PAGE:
Chicago Muslim group combats 'Islamaphobia' in a post-9/11 world
A Chicago-based Muslim advocacy group says "Islamaphobia" has gotten worse in the U.S. since the terrorist attacks of September 11th.
"This may be the last year that I hold a press conference on 9/11 or participate in one," said Ahmed Rehab, executive director of CAIR-Chicago. "And the reason is, the only thing I'll be willing to do moving forward is remember the victims of 9/11."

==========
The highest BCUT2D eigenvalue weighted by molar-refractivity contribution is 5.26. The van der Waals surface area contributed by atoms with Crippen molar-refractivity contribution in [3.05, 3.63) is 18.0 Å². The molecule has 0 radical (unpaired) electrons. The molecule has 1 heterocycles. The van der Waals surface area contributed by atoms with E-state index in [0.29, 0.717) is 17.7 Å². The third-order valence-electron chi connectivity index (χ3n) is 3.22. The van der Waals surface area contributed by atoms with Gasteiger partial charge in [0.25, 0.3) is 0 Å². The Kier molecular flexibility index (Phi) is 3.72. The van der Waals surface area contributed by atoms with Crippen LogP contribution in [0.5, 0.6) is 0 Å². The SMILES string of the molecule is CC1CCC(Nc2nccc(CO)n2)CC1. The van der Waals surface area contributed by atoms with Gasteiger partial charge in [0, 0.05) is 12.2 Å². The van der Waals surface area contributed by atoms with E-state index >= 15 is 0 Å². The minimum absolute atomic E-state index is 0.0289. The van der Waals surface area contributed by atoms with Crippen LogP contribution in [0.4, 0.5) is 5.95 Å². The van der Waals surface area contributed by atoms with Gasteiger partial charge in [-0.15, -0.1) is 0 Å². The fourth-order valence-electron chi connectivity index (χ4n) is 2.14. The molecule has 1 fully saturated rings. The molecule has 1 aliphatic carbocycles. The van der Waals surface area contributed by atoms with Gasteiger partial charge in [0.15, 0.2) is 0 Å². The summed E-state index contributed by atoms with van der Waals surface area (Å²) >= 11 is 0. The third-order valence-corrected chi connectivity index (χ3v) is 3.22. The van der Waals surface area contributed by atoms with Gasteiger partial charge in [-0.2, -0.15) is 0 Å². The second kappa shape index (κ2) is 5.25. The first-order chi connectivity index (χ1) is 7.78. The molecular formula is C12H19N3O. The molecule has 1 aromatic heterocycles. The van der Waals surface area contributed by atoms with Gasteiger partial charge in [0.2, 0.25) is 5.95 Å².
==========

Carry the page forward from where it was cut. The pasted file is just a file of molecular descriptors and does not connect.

Rehab and members of the Council of Religious Leaders of Metropolitan Chicago (CRLMC) in attendance stressed that anti-Islam rhetoric is as much of an issue in Chicago as it is across the U.S.
"I think the challenges of Islamaphobia, in terms of the national discourse on Islam, and relationship between Muslim-Americans and larger American society, or the Muslim-American world outside the United States is the same across the united states. And it isn't necessary local."
Gerald Hankerson, the Outreach Coordinator for CAIR, said that the the group has recently partnered with Wesleyan University to study the psychological effects discrimination has caused Muslim-Americans since 9/11.